A defensive holster should be made for a specific model of handgun. Those one-size-fits-all rigs generally don't fit any handgun well enough to trust them for defensive carry. This causes undue wear on the pistol's finish, and a poorly fitting holster probably won't hold a handgun securely. It is not a good thing to have to run to try to get away from a criminal attack only to find that the exertion caused your pistol to fall out on the ground.
If your defensive holster is a belt rig, the selection of your belt is also critical to the equation. The belt should be wide enough to just fit the slots on the holster. The belt should also be thick enough to support the holster and prevent sag under the weight of the handgun. Several holster companies also produce belts that are suitable for both formal and casual wear, while supporting the gun and holster securely.
A defensive holster should allow re-holstering with one hand. Many models feature an extra layer of material at the holster mouth to keep it open during the re-holstering process. Safety straps and thumb snaps, if you use them, should be designed so that they don't interfere with this important task. The armed citizen needs to keep his or her eyes on the surroundings during the re-holstering move. In addition, the support hand might be occupied holding off an unarmed assailant or holding onto some support.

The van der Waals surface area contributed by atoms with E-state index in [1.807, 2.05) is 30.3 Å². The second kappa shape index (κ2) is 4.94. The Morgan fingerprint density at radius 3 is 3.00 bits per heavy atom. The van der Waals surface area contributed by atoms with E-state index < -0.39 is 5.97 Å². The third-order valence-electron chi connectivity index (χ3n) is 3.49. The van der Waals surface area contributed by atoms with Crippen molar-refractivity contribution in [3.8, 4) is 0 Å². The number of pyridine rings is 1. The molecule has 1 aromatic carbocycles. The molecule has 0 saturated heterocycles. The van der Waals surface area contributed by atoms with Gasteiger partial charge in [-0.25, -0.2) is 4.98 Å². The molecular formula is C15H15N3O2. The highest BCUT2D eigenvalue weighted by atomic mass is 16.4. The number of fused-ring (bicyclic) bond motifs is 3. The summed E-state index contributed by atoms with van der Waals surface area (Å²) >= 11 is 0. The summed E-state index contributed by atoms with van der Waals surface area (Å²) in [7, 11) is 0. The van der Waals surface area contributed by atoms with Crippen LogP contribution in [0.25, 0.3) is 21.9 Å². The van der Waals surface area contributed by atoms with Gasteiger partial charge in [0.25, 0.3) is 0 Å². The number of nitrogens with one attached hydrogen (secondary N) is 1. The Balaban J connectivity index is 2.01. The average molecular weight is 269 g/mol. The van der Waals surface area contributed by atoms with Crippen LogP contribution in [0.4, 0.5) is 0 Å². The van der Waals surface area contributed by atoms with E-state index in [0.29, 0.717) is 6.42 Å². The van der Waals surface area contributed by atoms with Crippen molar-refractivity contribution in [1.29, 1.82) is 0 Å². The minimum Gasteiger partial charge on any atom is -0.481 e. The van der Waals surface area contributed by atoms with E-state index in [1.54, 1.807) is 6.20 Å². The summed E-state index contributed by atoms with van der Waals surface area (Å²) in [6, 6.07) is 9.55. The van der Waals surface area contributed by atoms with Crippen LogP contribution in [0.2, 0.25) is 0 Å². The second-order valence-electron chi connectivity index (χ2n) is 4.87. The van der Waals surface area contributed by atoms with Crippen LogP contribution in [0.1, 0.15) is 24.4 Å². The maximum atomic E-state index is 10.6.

The defensive holster should be designed so that the armed citizen can draw a handgun with either hand. Savvy criminals may grab the shooting arm to prevent drawing a handgun. Imagine their surprise when the support hand accesses the pistol.
For this reason, I am not a big fan of thumb snaps and safety straps on a defensive holster. Such retaining devices may make it virtually impossible to draw the handgun with the support hand. When deciding on how you are going to carry your defensive handgun, it is always a good idea to consider how easily you can access it with your support hand.
Another aspect of defensive holsters that one has to consider is the fact that what works for one person simply won't do for the next. This is generally due to gender, body size and clothing choice. For example, I prefer to wear jeans and find that the popular in-the-pants rigs are just not for me. In that case, one must either change clothing or change holsters. I chose to stick with the jeans and find another carry technique.